CLEVELAND -- Late Friday night, while scouting the second semifinal, UB coach Nate Oats texted Wes Clark and told him to get some rest. There would be an optional shootaround the next morning, but if Clark's legs needed a break, it was OK if he didn't show up at the gym.
"I'm showing up," Clark texted back. "I'm not ending my career like this."
Oats considers Clark, who played for him at Romulus High in Michigan, the best player and competitor he ever coached. But in the first two games of the MAC Tournament, you wouldn't have known it. Clark was tentative and a virtual non-factor. He scored three points, his worst game all year, in the semifinals.
When Oats showed up at the 8:30 shootaround, eight of his players were already there. Clark was among them. Oats asked his senior guard, who had sat out 22 months after transferring from Missouri, if his body was all right. Clark, who had nursed a shoulder injury earlier in the year, said he was fine.
"So what are we doing, man?" said Oats, who pulls no punches with Clark. "This is what you live for! You put too many hours in the gym on your shot. Just let it flow. You're overthinking. Whether it's 10 rebounds and 12 assists and 10 points, or whether you have to go off and get us some buckets, make sure it happens.
Clark got the message. UB has been a true team all season, a deep and relentless squad that doesn't rely on any one player to score big. They had five players on various all-MAC teams and seemed to alternate league player of the week awards from week to week during the regular season.
But sometimes, a star needs to know when it's time to take over. When the stakes are high at tournament time, you often need a player to rise up and be the man, to stop being tentative and dominate. Oats had an assistant send Clark video of his 25-point game against Toledo in early January, just to remind him.
When his team needed him most, on a night when CJ Massinburg was struggling, Clark took the game over. He scored 26 points, including eight in a row when the Bulls were wobbling in the stretch, as UB held off Toledo, 76-66, to capture its third MAC tourney title and NCAA bid in the last four seasons.
Clark shot 10 for 15 from the floor and 4 for 4 from the foul line. He had five rebounds, four steals, three assists and only one turnover. One night after reaching a season low, he was named the tourney's most valuable player.
This is what Clark envisioned when he committed to UB two years ago, and when he dominated with the scout team last year while sitting out. When he played hurt in January, he said that after sitting out so long, every minute of his college career was precious. The last 40 were the most precious of all.
"It's a great feeling, man," Clark said. "It's been 22 months. It's been a long time coming. We just stuck to the grind, so this is one of the gratefulest moments of my life.
"Nothing really set me on fire," he said. "It wasn't anything specific. Coach gave me confidence. The players give me confidence every game. Whether I'm missing or making, they tell me to stick to what I do."
All he did was save their season. Clark hit two free throws and a short jumper to put UB up, 63-60, with 5:36 left. After Toledo tied it on a 3-pointer, he hit a mid-range jumper to put the lead back to two. He dove on a loose ball under his basket, got fouled and made two free throws to make it 67-63.
After a miss, Clark raced into the lane and dropped off to Nick Perkins, who drilled a 3-pointer from the top of the key to give UB a 70-63 lead. That was basically it. Perkins blocked a drive by Marreon Jackson, got ball back in transition and muscled one in for a nine-point edge.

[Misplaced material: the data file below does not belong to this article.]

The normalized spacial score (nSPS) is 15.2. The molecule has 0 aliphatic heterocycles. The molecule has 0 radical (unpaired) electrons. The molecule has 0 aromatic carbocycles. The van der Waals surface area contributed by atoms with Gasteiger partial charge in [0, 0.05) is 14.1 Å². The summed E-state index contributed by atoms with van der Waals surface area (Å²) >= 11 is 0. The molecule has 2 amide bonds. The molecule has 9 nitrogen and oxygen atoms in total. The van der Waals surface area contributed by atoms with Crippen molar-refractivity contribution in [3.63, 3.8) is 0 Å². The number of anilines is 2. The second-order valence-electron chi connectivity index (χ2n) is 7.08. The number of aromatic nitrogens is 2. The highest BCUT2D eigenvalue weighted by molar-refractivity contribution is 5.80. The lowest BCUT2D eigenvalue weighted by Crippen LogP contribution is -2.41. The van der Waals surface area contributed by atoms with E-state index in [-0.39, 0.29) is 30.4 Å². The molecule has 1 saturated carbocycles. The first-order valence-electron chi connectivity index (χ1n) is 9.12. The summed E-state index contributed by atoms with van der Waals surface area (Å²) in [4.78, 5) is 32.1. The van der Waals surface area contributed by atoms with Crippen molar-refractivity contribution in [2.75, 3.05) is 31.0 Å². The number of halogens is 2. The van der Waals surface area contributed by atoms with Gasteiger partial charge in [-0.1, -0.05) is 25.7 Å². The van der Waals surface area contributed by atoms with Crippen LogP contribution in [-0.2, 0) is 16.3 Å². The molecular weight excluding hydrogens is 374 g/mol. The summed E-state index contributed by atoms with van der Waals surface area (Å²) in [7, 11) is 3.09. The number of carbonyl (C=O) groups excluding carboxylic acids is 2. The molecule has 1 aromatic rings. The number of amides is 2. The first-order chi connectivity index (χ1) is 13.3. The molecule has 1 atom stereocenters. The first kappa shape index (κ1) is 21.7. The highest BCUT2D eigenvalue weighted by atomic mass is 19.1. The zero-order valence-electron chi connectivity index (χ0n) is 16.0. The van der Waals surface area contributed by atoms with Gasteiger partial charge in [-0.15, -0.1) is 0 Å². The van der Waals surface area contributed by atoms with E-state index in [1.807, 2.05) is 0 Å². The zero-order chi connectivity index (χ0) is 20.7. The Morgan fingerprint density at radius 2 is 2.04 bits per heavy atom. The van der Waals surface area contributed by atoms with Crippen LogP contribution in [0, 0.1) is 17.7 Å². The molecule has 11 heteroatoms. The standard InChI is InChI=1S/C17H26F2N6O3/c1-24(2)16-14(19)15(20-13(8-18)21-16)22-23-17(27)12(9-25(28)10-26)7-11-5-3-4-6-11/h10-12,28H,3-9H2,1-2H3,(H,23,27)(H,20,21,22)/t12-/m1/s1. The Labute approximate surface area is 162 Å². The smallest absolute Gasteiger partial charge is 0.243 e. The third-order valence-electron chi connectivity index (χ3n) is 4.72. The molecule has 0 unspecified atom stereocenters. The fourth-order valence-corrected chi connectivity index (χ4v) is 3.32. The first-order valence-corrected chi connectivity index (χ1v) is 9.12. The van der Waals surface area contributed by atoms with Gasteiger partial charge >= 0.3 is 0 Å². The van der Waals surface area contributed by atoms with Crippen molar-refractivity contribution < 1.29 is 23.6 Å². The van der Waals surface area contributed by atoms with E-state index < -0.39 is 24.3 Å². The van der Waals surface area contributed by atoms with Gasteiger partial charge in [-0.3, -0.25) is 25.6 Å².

A year ago, Clark had to sit and watch in his transfer year as UB lost in the conference tourney. He believed he could lead the Bulls back to this point. There he was, dribbling the final seconds off the clock. Then the celebration began at Quicken Loans.
So for the first time since St. Bonaventure and Niagara got there in 1970 -- yes, the year Bob Lanier got hurt in the regional final -- we're on the verge of getting two men's teams in the NCAAs.
All that remains is to wait for Sunday's selection show to find out if Bona gets an at-large berth after losing to Davidson in the Atlantic 10 semifinals Saturday. The Bonnies seem on very solid ground for a bid, but that was the case two years ago when they got snubbed. Hold your breath for now.
The UB women lost a thrilling final to Central Michigan, 96-91. In the end, UB didn't hit the MAC tourney daily double, as they did two years ago. But this outcome is almost as gratifying. The women's team is a virtual lock to make the NCAA Tournament, despite losing to Central Michigan in the finals.
If the Bonnies get the bid, that will give us three teams in the Big Dance. It would be a nice finish to the best season in Big 4 history, despite the flameouts of Canisius and Niagara in the MAAC Tournament.
Two days Oats signed a five-year contract extension, UB affirmed its status as Buffalo's marquee college program. They're the first team to reach three NCAA tourneys in four years since Canisius went to three in a row from 1955-57.
"I told Wes this morning, the NCAA Tournament is the best sporting event on the planet," Oats said. "You can't put thousands of hours into your game and be 40 minuts away from an NCAA Tournament and not get there because you didn't give everything you've got.
"After taking 22 months off, he was just happy to play. I said, 'Let's just have fun playing and win a championship tonight'. I think he had a lot of fun tonight, at least it looked like he was having fun."
Clark looked over at his coach on the elevated stage and laughed.
"Definitely," he said.